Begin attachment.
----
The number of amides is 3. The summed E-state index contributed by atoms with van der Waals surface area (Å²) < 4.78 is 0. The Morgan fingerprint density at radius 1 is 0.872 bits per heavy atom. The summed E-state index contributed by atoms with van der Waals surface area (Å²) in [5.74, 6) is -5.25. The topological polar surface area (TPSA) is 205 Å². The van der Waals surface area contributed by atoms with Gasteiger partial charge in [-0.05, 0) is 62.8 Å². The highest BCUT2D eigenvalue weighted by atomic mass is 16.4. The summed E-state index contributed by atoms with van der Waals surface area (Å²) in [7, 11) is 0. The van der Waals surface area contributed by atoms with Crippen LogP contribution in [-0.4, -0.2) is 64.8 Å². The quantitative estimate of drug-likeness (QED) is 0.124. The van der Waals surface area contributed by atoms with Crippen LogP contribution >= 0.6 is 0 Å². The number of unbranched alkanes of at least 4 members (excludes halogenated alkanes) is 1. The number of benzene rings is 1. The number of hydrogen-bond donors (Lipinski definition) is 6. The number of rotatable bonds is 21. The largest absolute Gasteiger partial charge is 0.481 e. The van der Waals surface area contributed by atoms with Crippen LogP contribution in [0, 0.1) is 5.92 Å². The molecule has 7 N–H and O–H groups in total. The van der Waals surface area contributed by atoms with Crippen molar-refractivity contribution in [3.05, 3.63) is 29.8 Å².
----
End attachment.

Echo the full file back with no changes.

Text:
The number of amides is 3. The summed E-state index contributed by atoms with van der Waals surface area (Å²) < 4.78 is 0. The Morgan fingerprint density at radius 1 is 0.872 bits per heavy atom. The summed E-state index contributed by atoms with van der Waals surface area (Å²) in [5.74, 6) is -5.25. The topological polar surface area (TPSA) is 205 Å². The van der Waals surface area contributed by atoms with Gasteiger partial charge in [-0.05, 0) is 62.8 Å². The highest BCUT2D eigenvalue weighted by atomic mass is 16.4. The summed E-state index contributed by atoms with van der Waals surface area (Å²) in [7, 11) is 0. The van der Waals surface area contributed by atoms with Crippen LogP contribution in [-0.4, -0.2) is 64.8 Å². The quantitative estimate of drug-likeness (QED) is 0.124. The van der Waals surface area contributed by atoms with Crippen LogP contribution >= 0.6 is 0 Å². The number of unbranched alkanes of at least 4 members (excludes halogenated alkanes) is 1. The number of benzene rings is 1. The number of hydrogen-bond donors (Lipinski definition) is 6. The number of rotatable bonds is 21. The largest absolute Gasteiger partial charge is 0.481 e. The van der Waals surface area contributed by atoms with Crippen LogP contribution in [0, 0.1) is 5.92 Å². The molecule has 7 N–H and O–H groups in total. The van der Waals surface area contributed by atoms with Crippen molar-refractivity contribution in [3.05, 3.63) is 29.8 Å².